Sarah and I planned on meeting with family coming via motorboat on Friday (7/25), so we motored from Matia Island to the north coast of Orcas Island to pick up foodstuffs in the town of Eastsound (see entries 18 & 19). Since there are no moorings for the public on the whole north coast of Orcas, we anchored near the coast north of the Orcas Island Airport, rowed the dinghy to the beach, and walked about a mile to downtown Eastsound and back.

From the Orcas coast, we sailed to Sucia, where we tied Briskwater to a state park mooring buoy in Fox Cove; we really lucked out there, as just about every other anchorable/moorable spot around the island looked jammed with boats big and small.

We met up with our family, who was setting up camp on a campsite between Fox Cove and Fossil Bay. For the next couple of days, we explored the island and ate lots of gourmet camp food, with the highlights being smoked salmon Asian salad and chocolate bananas Saturday night.

It was good coming to know future family members Drew and his mom Pam during the weekend camping trip. Also, our friend Stephanie showed up Sunday morning to check out the island and ride with Sarah and me for the first step to the south, back home.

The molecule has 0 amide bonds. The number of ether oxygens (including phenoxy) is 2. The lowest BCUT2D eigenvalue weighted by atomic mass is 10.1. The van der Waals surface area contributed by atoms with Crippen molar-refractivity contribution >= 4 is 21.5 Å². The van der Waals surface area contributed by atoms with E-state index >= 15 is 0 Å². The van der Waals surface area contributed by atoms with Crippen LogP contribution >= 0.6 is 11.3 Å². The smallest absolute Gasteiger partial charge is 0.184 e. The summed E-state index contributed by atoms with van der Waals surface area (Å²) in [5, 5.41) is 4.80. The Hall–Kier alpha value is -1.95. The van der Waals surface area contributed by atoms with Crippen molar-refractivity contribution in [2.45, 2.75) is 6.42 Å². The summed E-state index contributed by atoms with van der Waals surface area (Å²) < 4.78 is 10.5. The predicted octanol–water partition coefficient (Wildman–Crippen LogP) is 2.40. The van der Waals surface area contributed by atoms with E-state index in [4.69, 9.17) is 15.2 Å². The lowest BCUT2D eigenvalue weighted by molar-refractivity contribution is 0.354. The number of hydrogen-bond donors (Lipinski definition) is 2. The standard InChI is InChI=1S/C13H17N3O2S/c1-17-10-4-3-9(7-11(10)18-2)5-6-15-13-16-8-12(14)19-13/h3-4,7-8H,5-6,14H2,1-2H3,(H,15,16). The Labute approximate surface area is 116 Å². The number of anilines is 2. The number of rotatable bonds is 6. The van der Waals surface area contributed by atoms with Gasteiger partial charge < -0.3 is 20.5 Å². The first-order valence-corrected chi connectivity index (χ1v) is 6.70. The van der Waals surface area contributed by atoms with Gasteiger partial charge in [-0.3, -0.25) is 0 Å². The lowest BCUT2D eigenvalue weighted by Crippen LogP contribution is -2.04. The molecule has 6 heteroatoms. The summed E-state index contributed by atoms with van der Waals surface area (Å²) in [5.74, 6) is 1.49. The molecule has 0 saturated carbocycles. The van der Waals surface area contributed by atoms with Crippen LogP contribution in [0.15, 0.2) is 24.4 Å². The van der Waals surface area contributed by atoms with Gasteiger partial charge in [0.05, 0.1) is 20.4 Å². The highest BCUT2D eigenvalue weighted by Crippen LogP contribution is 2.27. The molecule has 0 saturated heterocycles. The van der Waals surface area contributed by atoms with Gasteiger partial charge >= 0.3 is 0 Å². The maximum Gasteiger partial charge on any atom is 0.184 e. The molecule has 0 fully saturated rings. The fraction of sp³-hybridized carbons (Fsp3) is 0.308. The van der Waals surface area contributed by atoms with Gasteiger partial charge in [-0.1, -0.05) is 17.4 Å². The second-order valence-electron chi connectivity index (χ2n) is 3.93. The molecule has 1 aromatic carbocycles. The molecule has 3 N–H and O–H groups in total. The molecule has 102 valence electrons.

21. Matia is the Place for Seals

25 July 2014 | Matia Island, North of Orcas Island
Capt. Jon Z.
A great day for sailing and spying the seals...

The day before, our short trip to Blakely Island Marina was rainy and cold, but the next morning in Blakely promised great weather for our trip to the north of Orcas Island, in the neighborhood of Sucia Island.

We left fairly early in the morning, and upon exiting east via Peavine Pass, we put up the sails and easily sailed north along the east coast of Orcas in the again-present sun. After passing the easternmost point of the island (Lawrence Point), we pointed the bow toward Clark and Barnes Islands, a few miles east of Matia and Sucia Islands.

In my opinion, this was island sailing at its finest; the wind was in our favor the whole time, there was a lot of blue sky and water around us, and we zipped between and around islands all day.